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Company Setup

If you are planning to start a business in Australia, setting up a company could be a pivotal step toward ensuring its success and sustainability.


Setting up a company in Australia is a strategic move that offers numerous advantages and sets the stage for long-term business success. These include limited liability and potential tax advantages while also enhancing the credibility of your business.


This guide is designed to help you thoroughly understand the process of setting up a company in Australia and determine when it is the best option for your business.

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Why Should You Use a Company for Your Business in Australia?

Setting up a company provides several key benefits that can contribute significantly to the robustness and growth of your business:

Limited Liability

One of the most significant advantages is limited liability protection. This setup helps protect your personal assets in the event that your company encounters financial trouble or legal challenges.

Tax Benefits

Companies in Australia benefit from a flat corporate tax rate, which can be more advantageous compared to personal income tax rates.

30% Tax Rate:

  • Base Rate Entities: Historically, the standard corporate tax rate in Australia has been 30%. This rate generally applies to companies that are not considered "base rate entities".

  • Non-Base Rate Entities: Typically, these are companies that have an aggregated turnover of more than $50 million, and more than 80% of their income is considered "passive income" (e.g., rent, interest, royalties, dividends). These companies continue to be taxed at the 30% rate.

25% Tax Rate

  • Base Rate Entities: A lower corporate tax rate of 25% applies to companies classified as base rate entities. To qualify as a base rate entity, a company must have an aggregated turnover of less than $50 million, and no more than 80% of their assessable income can be passive income.

  • Small Business Entities: This rate was introduced to support small and medium-sized businesses. It allows these businesses to retain more earnings that can be reinvested into the business for growth and employment.

Furthermore, companies are eligible for various tax deductions and incentives that can be leveraged for tax optimisation.

Credibility and Perpetual Succession

A company structure facilitates easier access to funding avenues such as equity financing and the ability to issue shares, which can be crucial for scaling operations or funding new investments.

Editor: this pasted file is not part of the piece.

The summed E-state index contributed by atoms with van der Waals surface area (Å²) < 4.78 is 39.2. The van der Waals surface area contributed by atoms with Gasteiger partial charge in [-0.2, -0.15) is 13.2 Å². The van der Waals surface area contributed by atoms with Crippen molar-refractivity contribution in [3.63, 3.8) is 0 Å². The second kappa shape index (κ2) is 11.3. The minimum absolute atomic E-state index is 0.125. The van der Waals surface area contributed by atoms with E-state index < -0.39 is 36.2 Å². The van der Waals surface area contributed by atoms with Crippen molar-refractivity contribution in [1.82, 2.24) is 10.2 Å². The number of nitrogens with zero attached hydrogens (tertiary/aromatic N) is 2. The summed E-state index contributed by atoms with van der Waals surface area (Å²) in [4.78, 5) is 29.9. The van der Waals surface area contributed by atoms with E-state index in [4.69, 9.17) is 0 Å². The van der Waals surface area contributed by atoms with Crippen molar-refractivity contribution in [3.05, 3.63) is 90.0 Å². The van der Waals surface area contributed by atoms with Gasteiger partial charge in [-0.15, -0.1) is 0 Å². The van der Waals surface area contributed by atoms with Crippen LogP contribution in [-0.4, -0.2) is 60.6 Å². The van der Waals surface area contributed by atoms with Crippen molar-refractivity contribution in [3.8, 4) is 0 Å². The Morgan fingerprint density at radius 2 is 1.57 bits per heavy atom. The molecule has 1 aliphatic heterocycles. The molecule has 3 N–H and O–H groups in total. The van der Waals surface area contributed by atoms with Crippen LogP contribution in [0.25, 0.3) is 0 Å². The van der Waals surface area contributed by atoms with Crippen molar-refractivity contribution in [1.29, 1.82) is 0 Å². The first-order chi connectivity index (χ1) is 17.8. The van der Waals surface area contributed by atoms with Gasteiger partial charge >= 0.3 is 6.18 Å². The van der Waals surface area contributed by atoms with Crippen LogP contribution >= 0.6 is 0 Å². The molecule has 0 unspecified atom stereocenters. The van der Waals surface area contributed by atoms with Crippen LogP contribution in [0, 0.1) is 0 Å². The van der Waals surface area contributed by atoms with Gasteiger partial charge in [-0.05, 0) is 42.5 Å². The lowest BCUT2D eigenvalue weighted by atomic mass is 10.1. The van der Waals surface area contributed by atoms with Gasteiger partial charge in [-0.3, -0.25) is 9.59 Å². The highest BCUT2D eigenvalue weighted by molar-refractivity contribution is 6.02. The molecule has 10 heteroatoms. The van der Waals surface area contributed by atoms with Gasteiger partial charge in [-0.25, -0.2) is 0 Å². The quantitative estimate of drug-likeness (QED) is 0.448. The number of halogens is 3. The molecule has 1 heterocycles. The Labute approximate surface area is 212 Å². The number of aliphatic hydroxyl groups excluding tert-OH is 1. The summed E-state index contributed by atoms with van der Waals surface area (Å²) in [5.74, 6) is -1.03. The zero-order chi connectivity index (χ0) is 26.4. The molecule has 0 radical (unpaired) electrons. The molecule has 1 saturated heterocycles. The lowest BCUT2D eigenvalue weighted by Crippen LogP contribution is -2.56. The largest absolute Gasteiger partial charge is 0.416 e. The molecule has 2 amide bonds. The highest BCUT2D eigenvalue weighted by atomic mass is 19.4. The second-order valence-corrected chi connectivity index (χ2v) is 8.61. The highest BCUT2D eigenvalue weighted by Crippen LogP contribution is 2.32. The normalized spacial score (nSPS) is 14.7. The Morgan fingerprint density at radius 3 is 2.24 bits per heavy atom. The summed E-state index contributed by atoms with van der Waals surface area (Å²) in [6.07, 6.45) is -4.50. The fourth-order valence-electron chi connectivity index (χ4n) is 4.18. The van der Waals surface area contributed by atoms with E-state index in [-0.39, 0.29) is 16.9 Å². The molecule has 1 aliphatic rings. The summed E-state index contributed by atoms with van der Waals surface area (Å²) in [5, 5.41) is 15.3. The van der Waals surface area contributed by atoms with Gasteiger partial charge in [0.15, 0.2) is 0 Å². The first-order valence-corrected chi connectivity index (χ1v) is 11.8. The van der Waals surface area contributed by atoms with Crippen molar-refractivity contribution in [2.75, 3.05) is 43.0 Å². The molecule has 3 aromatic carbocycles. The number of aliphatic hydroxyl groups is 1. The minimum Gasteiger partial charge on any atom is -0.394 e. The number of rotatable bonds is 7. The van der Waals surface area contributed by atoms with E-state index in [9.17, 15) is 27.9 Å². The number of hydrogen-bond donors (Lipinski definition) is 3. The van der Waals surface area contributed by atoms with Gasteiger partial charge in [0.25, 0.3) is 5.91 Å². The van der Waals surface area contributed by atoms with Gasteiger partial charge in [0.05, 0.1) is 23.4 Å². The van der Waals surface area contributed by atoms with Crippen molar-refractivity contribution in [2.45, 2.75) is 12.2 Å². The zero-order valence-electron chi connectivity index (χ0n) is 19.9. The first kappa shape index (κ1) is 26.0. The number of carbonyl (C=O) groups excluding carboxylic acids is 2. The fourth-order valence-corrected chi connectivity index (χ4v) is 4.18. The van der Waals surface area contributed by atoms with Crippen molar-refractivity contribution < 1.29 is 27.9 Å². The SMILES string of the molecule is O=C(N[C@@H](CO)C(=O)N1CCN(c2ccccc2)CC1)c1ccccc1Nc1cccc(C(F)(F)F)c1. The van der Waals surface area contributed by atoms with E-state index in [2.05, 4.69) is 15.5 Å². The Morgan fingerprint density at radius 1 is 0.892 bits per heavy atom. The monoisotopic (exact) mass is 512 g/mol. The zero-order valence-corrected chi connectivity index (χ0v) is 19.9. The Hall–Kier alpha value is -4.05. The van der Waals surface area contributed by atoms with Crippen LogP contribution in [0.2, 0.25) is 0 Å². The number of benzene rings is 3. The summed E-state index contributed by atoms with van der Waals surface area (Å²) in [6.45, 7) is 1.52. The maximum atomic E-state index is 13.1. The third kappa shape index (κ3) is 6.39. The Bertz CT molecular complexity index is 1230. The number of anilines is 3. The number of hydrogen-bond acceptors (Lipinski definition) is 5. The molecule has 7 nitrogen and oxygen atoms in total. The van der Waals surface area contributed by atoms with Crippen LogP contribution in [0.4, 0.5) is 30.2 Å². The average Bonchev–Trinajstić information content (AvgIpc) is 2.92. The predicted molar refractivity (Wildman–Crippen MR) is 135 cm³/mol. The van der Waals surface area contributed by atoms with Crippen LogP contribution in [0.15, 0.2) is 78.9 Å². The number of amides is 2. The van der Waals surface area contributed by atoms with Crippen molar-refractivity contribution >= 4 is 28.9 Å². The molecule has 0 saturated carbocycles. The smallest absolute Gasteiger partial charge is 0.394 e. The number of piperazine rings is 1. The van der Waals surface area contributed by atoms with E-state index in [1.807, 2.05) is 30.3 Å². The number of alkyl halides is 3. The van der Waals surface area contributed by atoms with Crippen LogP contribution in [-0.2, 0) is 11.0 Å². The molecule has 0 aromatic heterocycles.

Raising Capital

A company structure facilitates easier access to funding avenues such as equity financing and the ability to issue shares, which can be crucial for scaling operations or funding new investments.

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When Should You Use a Company for Your Business in Australia?

Consider establishing a company under the following circumstances:

High-Risk Business

If your business involves substantial risk or potential for legal liabilities, a company structure can provide a critical buffer for your personal assets.

Expansion Plans

For businesses with ambitious growth targets or those looking to attract investment, a company can provide the necessary structure to facilitate external financing and enhance credibility.

Tax Planning

If your business expects considerable profits, utilising a company structure can help you take advantage of various corporate tax deductions and incentives.

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Company Setup FAQs

  • What is a proprietary limited company?

  • A proprietary limited company, designated by 'Pty Ltd', ‘Proprietary Limited, ‘Pty Limited’ or ‘Proprietary Ltd’ at the end of the business name, is a company that operates privately and has not offered shares to the general public. This structure restricts the right to transfer shares and limits the number of shareholders to 50 non-employee shareholders.

  • What are the ongoing compliance requirements for companies in Australia?

  • Companies in Australia must adhere to various compliance requirements including:


  • - Filing annual financial reports and tax returns.

  • - Holding at least one annual general meeting each year.

  • - Maintaining accurate financial records.

  • - Complying with regulations imposed by ASIC and the ATO.

  • What is a company?

  • A company is a legal entity separate from its owners, providing limited liability to its shareholders. It can own property, incur debt, enter into contracts, and sue or be sued.


  • Are there any restrictions on foreign ownership when setting up a company in Australia?

  • Yes, while foreign investment is generally encouraged, certain industries such as media, telecommunications, and transport may have restrictions or require approval from the Foreign Investment Review Board (FIRB) depending on the scale of investment and the nature of the business.

  • How can I choose the most suitable business structure for my company in Australia?

  • Choosing the right business structure involves considering potential liability, tax obligations, operational flexibility, and future business goals. Consulting with business advisors like HelloLedger and business solicitors can help tailor the structure to your specific needs, whether you're starting a business alone or with partners.

  • What are the key tax implications and obligations for companies in Australia?

  • Companies are taxed at a corporate tax rate, currently 25% for eligible entities, and must comply with GST regulations if their turnover exceeds $75,000 annually. They also have PAYG withholding obligations for employee salaries and must ensure compliance with superannuation guarantee requirements.

  • Can I change my business structure after setting up a company in Australia?